Warnings over lower renewables investment as Government announces £200m support

The Government might fail to secure as much investment in renewable energy as it hopes this summer, experts have warned as costs soared.

Ministers on Thursday said that they would allow companies to bid for £205 million in support in an upcoming renewables auction.

The so-called Contracts for Difference (CfD) system was launched in 2015 to encourage companies to invest in new renewables.

It is essentially a guarantee that the grid will buy all the electricity that a new wind farm produces for 15 years at a set price.

This gives developers the certainty that they need to fork out major upfront costs by making them immune to big drops in electricity costs.

But in the last year it has also benefited customers because the fixed costs that wind producers have been getting have been lower than the market price of electricity.

However the era of ultra-cheap wind power might be dealt a blow this summer when bids open for the next auction.

Last year several developers agreed to build wind farms against a promise they would be paid £37.35 per megawatt hour (MWh) that the sites produced.

This price was so cheap it would have been competitive with electricity produced in gas power plants even before gas prices soared in recent years.

For comparison the price of electricity on the open market on Thursday was hovering around £145 per MWh.

Experts have warned that developers might struggle to offer such low prices this time around as they deal with soaring costs for materials and the staff needed to put up the wind turbines.

Data from Cornwall Insight – a research outfit – suggested on Thursday that rising inflation and interest rates, problems in the supply chain and labour shortages have increased the cost of capital by around 4% since early 2021.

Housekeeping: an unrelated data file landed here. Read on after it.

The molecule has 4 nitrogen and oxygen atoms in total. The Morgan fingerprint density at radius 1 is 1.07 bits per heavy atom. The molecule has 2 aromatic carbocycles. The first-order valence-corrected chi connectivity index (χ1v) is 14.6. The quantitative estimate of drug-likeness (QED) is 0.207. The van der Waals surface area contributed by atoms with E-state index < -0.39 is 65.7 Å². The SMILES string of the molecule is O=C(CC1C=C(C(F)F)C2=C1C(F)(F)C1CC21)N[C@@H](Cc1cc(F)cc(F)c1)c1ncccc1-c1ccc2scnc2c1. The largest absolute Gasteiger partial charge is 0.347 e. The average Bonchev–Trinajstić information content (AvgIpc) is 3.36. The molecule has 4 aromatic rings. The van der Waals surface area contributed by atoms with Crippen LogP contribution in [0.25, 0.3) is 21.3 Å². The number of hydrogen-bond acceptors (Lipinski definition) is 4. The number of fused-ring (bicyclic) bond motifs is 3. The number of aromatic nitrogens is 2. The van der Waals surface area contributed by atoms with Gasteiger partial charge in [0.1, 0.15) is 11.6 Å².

“Developers are becoming increasingly concerned about bidding for projects in the next round of the Government’s Contracts for Difference renewables subsidy scheme, fearing they may not get a return on any investments they make,” the experts said.

The Government on Thursday said that offshore wind projects that bid for contracts this summer will not be allowed to charge more than £44 per MWh, down from £46 last year.

It said that the funding would be available in two pots, with £170 million going to established technologies – which for the first time includes offshore wind.

A further £35 million will cover emerging technology such as geothermal energy and floating wind turbines and £10 million for tidal stream technology.

Energy security and net zero minister Graham Stuart said: “Our flagship Contracts for Difference scheme is already delivering clean, homegrown energy as well as growing a green economy with green jobs.

“Today’s Budget announcement, the move to annual auctions and continued investment in renewable energy will limit the impact of events like (Russian President Vladimir) Putin’s illegal war in Ukraine and drive our overriding priority for the UK to have amongst the cheapest wholesale electricity prices in Europe.

“I am excited to see the opportunities that will open for Britain’s world-class renewable industries as annual auctions kick off this year, enhancing the UK’s reputation as among the most attractive places to invest in for a secure, affordable and prosperous future.”

Trade bodies also warned that the Government had not taken into account the changing circumstances that are facing renewable energy developers.

Michael Chesser, from RenewableUK, said: “Unfortunately, in the light of global inflationary pressures, the budget and parameters set for this year’s CfD auction are currently too low and too tight to unlock all the potential investment in wind, solar and tidal stream projects which the industry could deliver.

“At a time when the US and EU are bending over backwards to offer incentives for renewable energy developers to come to them to build new projects, the UK is sending the wrong investment signals.”

Energy UK deputy director Adam Berman said: “The Government risks putting its own targets in jeopardy if it doesn’t adapt the scheme to recognise the realities of building new renewables projects amidst rising costs and increased international competition.”